Prisma Health now has the ability to do COVID-19 antibody tests
COLUMBIA, S.C. (WIS) - Prisma Health now has coronavirus antibody tests available.
According to the hospital and Dr. Helmut Albrecht, the Midlands’ main investigator for the convalescent plasma project, Prisma patients can now get tested to see if their body has developed some resilience to COVID-19.
Albrecht said all Prisma laboratories have the test and providers within the system can now order them for patients. However, he didn’t have any details on logistics like billing and insurance coverage. A spokesperson for the hospital added they are still developing the plan for the tests’ use and rollout.
But Albrecht said they’ve already begun to treat some patients suffering from COVID-19 with the plasma from those who have recovered from the virus.
“It’s probably the most promising treatment approach we have currently,” Albrecht said. "We have been surprised by how well some of our patients have been doing.”
Albrecht said he believes there are a lot of people who may be able to donate plasma and save a life and don’t know it. Citing research from recent studies, he said it’s possible for every patient diagnosed there can be as many as 50 others who were asymptomatic for COVID-19.
Therefore, with the rollout of this new test, he hopes to be able to identify more people who could donate plasma to help save others.
Antibody tests can also tell patients if they had COVID-19, help epidemiologists track the spread of the virus, and could help determine if someone is immune to getting coronavirus in the future.
On Saturday, the World Health Organization tweeted a correction to an earlier statement they made about immunity from the coronavirus. The WHO is now saying antibodies may offer people some protection from COVID-19 after tweeting there is no proof antibodies offer protection from potentially getting the virus a second time.
Albrecht explained antibody tests are still valuable, but scientists still don’t know everything about them yet.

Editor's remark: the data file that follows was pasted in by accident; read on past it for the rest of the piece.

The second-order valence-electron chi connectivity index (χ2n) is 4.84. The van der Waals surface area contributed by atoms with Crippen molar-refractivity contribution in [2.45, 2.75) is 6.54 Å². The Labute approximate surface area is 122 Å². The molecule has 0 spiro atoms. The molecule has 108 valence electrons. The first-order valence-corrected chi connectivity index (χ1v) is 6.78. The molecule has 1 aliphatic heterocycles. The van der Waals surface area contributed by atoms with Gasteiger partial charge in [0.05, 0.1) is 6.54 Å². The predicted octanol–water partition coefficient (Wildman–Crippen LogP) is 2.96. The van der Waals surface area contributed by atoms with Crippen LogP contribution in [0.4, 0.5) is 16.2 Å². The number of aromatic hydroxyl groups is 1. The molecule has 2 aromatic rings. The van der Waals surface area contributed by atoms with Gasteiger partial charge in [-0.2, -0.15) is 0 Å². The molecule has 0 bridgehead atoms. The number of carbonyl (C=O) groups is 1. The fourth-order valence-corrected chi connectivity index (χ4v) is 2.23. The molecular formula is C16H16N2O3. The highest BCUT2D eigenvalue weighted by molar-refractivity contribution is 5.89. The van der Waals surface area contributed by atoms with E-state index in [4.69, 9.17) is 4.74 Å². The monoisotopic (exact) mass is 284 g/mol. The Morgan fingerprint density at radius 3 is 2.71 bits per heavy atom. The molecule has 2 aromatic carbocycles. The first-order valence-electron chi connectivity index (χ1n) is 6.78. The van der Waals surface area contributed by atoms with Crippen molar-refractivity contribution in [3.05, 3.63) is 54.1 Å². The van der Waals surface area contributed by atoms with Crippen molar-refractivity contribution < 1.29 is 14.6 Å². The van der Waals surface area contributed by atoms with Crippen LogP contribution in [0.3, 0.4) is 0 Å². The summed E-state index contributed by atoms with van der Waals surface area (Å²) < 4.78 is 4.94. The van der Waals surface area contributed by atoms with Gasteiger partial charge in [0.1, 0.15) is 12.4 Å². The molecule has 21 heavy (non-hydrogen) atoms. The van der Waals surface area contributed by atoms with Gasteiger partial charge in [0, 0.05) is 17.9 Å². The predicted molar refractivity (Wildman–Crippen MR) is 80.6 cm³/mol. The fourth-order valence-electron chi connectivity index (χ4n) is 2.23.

"We don't completely know what they mean," he said. "If you have antibodies, will you be immune? How long will you be immune? So, all these questions need to be answered."
But Albrecht added without doing the tests, scientists will never be able to answer these questions.
The test can be performed in a couple of different ways. One version looks like a pregnancy test using a small amount of blood from a finger prick. The other, he said, is like a standard blood test.
However, if people are skeptical about testing surrounding the coronavirus after issues accessing diagnostic tests, Albrecht said this will be smoother and faster. He said it can take just minutes from the time the lab gets the test to when the results are ready. He even said they have a quick test that just takes one minute. In addition, the materials for an antibody test are easier to get and hospitals now have a lot of the infrastructure needed to make the tests widely available.
Albrecht said where they are now is a start, but his team is going to keep working,
"I want it tighter and I want to know that these are so-called neutralizing antibodies. Not only that the antibodies are there, but they can neutralize the virus," Albrecht said.
For now, his biggest mission is finding potential COVID-19 plasma donors to help patients suffering from the disease.
If you can prove you’ve already had COVID-19 and want to donate plasma to help save a life, contact The Blood Connection at (864)-751-1168.
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